34. 34. BETTERBUILDER.CA | ISSUE 36 | WINTER 202032 dealt with the mould, it was time to bring in the framers. There were multiple challenges to deal with, starting with that famous 1970s detail: the kitchen cantilever. You know the one: it has tentest on the wall, no air sealing and virtually no insulation in the cantilever area. Just for fun, it has a reduced heel height of about 3.5" above the wall, so there’s no room for proper insulation. But wait, it gets better: somewhere along the way, several years ago, the deck renovator who was contracted to replace the decks decided to save a few hundred dollars by eliminating a couple of deck posts and lagged the one end of the deck right to the cantilever rim joist. One of our younger framers, Chase McCormick, got the assignment to bring the home up to the 2000s and make it safe. By the time we were done, the deck was pulled off the wall awaiting future posts, the cantilever had to be rebuilt, the roof extended, continuous insulation added and a drainage plane installed in advance of the siding. Later on, we will be foaming the cantilever floor, wall and ceiling along with the home’s rim joist. We’re insulating the basement with a variation of our Optimum Basement Wall, and then the team from AeroBarrier is going to come in and tighten up the home. That means the naturally aspirating water heater and furnace are gone and a new high- performance HVAC system is being installed, including an air source heat pump and energy recovery ventilator so the new owner will have continuous fresh air. Anyway, you get the idea. Okay, so what’s the connection between this renovation and future-proofing of newly built high- performance homes? This home was 41 years old and was beginning to fail. Sure, the warranty had long since passed, even if you were to offer an extended warranty. By any measurement, it would not have made it to be a century home without a severe intervention of the envelope. The flaws in this home are ones that most builders and building officials now know need to be avoided. But it’s a great learning experience for our renovators on how to add the next 60 years to a home – and for our builders to learn about the importance of considering climate resiliency, carbon reduction, indoor air quality and occupant comfort as part of our long-term strategic plan for building a hundred-year home. One final note: As an industry moving towards even tighter homes, we need to improve on the indoor air quality offered to our customers. As such, I am inviting builders and renovators to join the My Home Is a Tree campaign and help reduce our industry’s carbon footprint by going to and taking up the challenge. BB Doug Tarry Jr is director of marketing at Doug Tarry Homes in St. Thomas, Ontario. Contact us for product inquiries: | 800.267.6830 Your builds aren’t cookie cutter. Why should your HVAC systems be? Take your builds to the next level with Navien’s High performance for better builds. The H2Air kit is an add-on accessory for the Navien NPE-A Series tankless water heater that creates a high efficiency space heating and endless domestic hot water system. The H2Air Kit comes with the highest rated performance using CSA P9.11 test standard.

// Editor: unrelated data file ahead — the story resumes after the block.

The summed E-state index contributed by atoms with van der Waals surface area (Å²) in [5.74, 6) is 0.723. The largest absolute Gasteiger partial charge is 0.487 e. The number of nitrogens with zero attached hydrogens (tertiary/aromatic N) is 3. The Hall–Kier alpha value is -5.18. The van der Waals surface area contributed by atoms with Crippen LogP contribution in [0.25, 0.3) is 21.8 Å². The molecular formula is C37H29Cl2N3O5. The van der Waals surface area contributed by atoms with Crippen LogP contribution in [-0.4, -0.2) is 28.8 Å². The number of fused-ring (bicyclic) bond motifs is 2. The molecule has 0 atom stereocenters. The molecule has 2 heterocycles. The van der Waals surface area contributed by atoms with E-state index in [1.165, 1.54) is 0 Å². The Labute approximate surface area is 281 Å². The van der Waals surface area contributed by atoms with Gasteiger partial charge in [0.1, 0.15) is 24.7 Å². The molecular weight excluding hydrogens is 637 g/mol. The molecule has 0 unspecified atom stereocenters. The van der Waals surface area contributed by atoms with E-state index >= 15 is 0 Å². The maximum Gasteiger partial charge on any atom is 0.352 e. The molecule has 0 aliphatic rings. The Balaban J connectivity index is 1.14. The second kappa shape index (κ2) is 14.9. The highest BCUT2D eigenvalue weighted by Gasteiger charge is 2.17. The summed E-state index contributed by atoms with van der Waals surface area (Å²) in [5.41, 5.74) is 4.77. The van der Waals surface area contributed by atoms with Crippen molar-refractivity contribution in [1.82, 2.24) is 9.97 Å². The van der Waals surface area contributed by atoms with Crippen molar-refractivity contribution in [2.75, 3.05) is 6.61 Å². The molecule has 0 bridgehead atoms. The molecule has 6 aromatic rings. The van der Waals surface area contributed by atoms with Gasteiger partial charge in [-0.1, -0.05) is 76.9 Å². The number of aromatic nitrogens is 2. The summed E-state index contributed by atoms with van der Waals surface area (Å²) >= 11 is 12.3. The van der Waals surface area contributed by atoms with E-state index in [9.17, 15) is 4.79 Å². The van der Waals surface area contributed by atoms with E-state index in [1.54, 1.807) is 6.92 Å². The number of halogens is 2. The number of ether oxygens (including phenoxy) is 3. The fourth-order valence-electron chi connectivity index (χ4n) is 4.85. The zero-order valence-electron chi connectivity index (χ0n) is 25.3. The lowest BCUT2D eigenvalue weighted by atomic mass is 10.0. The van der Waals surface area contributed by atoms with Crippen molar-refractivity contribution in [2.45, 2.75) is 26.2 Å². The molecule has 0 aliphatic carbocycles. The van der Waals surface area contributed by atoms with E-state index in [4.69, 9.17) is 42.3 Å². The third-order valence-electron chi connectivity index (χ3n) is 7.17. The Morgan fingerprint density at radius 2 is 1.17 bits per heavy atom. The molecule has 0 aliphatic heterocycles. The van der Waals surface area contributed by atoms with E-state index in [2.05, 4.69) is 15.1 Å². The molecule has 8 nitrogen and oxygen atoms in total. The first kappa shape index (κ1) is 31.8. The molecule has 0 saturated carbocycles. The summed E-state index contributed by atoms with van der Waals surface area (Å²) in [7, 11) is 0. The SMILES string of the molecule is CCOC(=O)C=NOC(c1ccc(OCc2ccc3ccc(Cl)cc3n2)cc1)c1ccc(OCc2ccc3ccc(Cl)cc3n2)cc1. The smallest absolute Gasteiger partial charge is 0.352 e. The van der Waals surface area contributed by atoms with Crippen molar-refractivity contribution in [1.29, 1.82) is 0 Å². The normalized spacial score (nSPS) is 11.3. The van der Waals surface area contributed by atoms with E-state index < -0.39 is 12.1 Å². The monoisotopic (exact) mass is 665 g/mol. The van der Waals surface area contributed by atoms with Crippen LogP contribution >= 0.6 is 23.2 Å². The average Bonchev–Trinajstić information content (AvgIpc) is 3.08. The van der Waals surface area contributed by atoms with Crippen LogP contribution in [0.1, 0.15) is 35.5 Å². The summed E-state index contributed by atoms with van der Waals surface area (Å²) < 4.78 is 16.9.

35. 35. BETTERBUILDER.CA | ISSUE 36 | WINTER 2020 Trailblazer Matt Risinger Builder and building science expert COMFORTBOARD™ has received ICC-ES validated product acceptance as continuous insulation for multiple applications. For more information visit Continuous stone wool insulation that improves thermal performance Trailblazing requires confidence, expertise and a desire to do things right. Matt Risinger uses non-combustible, vapor-permeable and water-repellent COMFORTBOARD™ to help wall assemblies dry to the outside, keeping clients comfortable inside. It cuts down on heat loss and improves energy efficiency so that what you build today positively impacts your business tomorrow. 3773
  36. 36. * HST is not applicable and will not be added to incentive payments. Terms and conditions apply. To be eligible for the Savings by Design Residential program, projects must be located in the former Enbridge Gas Distribution Inc. service area. Visit for details. © 2020 Enbridge Gas Inc. All rights reserved. Savings by Design | Residential Designforenergyefficiency and sustainability — Savings by Design gives builders free access to industry experts, energy modelling and financial incentives to help build the high-performance and sustainable homes that buyers want. Get free expert help and up to $ 100,000* in incentives Why participate? Improve energy performance. Avoid costly changes during construction. Enhance comfort, health and wellness. Future-proof for a changing climate. Reduce environmental impact. Meet buyers’ changing needs. togetthemostoutofyournextproject.